Currently nearly 9000 doctors without substantive NHS contracts serve Trusts across the country through locum agencies. Many register with more than one agency at one time, or move between agencies on a frequent basis. Helen McGill, Medical Officer and Responsible Offer (RO) at Doctors Direct, considers this to be a practice which presents a significant challenge in terms of monitoring their compliance, performance and the levels of patient care they, and the Trusts they serve, are able to deliver.
‘All of these doctors working as locums are connected to a Responsible Officer (RO) wherever they are working through their agency, following the GMC algorithm. However, when they move from agency to agency and Trust to Trust these connections become complex. Despite the RO to RO network and established information flow systems developed by NHS England, the risk remains that transfer of the most up to date information may not be as efficient as best practice aspires to.
This raises important issues for all concerned: Trusts, agencies, ROs and the doctors themselves.
Concerns are increasingly being expressed about how effectively, efficiently, promptly and accurately information regarding locums and their status currently flows between agencies and other designated bodies. Where agency ROs have concerns about locums and incidents, how should they respond – and how can the locum’s activities be restricted if they are working with more than one agency, yet registered with just one designated body? Working this way, are there sufficient checks and levers to ensure that locums are engaging correctly with the appraisal and revalidation process? Can and do problems arise when one RO acts in an outsourced capacity for multiple agencies?’
These are of course key considerations if agencies are to work to the principles of ‘Maintaining High Professional Standards in the Modern NHS’. Helen has pointed out that the issues are double edged, impacting locum doctors too:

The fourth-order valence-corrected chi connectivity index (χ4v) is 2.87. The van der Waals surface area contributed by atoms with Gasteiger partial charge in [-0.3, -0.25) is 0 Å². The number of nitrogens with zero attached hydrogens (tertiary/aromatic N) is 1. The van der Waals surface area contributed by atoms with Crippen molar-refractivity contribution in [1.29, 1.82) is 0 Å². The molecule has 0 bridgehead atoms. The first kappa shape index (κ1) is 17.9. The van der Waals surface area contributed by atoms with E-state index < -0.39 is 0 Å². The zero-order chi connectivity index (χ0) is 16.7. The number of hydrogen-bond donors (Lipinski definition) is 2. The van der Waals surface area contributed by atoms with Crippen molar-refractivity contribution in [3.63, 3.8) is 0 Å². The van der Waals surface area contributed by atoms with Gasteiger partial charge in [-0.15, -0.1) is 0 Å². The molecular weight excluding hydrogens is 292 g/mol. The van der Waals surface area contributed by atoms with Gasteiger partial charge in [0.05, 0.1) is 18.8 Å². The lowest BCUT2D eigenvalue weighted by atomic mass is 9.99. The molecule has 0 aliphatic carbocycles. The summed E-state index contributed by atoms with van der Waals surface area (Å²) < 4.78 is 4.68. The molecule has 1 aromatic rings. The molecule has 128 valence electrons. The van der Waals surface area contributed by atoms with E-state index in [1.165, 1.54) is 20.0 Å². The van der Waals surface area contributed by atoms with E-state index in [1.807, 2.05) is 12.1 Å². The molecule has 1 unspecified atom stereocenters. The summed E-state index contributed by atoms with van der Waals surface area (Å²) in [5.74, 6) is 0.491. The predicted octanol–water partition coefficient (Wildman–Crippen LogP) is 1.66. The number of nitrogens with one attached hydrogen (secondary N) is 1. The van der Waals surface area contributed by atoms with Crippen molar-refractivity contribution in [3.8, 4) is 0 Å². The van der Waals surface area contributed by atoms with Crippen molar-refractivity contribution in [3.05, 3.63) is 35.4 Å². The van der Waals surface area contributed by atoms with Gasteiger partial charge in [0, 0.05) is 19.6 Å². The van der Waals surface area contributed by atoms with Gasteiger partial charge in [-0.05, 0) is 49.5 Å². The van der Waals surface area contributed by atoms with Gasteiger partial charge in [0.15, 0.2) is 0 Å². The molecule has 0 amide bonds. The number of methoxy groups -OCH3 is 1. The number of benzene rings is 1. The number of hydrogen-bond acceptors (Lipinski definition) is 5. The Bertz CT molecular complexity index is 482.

‘Locum doctors themselves may find themselves isolated and unable to make professional progress, as without a substantive contact they may lack access to sufficient support. For instance, how can they fund and find study time or leave to prepare for appraisal? What role models can they refer to when they are constantly on the move? What feedback will they receive on issues, concerns, complaints and completion of placements? During those placements they may –as temporary staff – find it difficult to access IT, appraisal and reporting systems, or to gather supporting evidence like feedback from colleagues and patients for appraisal and revalidation. Because there may be insufficient supporting information for the RO to make a positive recommendation. These are important issues if they are to remain compliant and advance their skills and careers.’
Taking these comments from a senior professional and Responsible Officer on board, it appears that the mobile nature of the locum workforce, the myriad of agencies with whom doctors make multiple arrangements, and the outsourcing of many functions of a designated body may be making good governance a challenge – and that’s a major factor for all parties concerned, including ourselves at Doctors Direct, part of the NHS Professionals family.
The question must surely now be: how do we address that challenge? How do we best support locum doctors and ensure that they have the right qualities and qualifications for their placements? We’ve gone back to Helen McGill and asked her for her thoughts…. watch this space for details.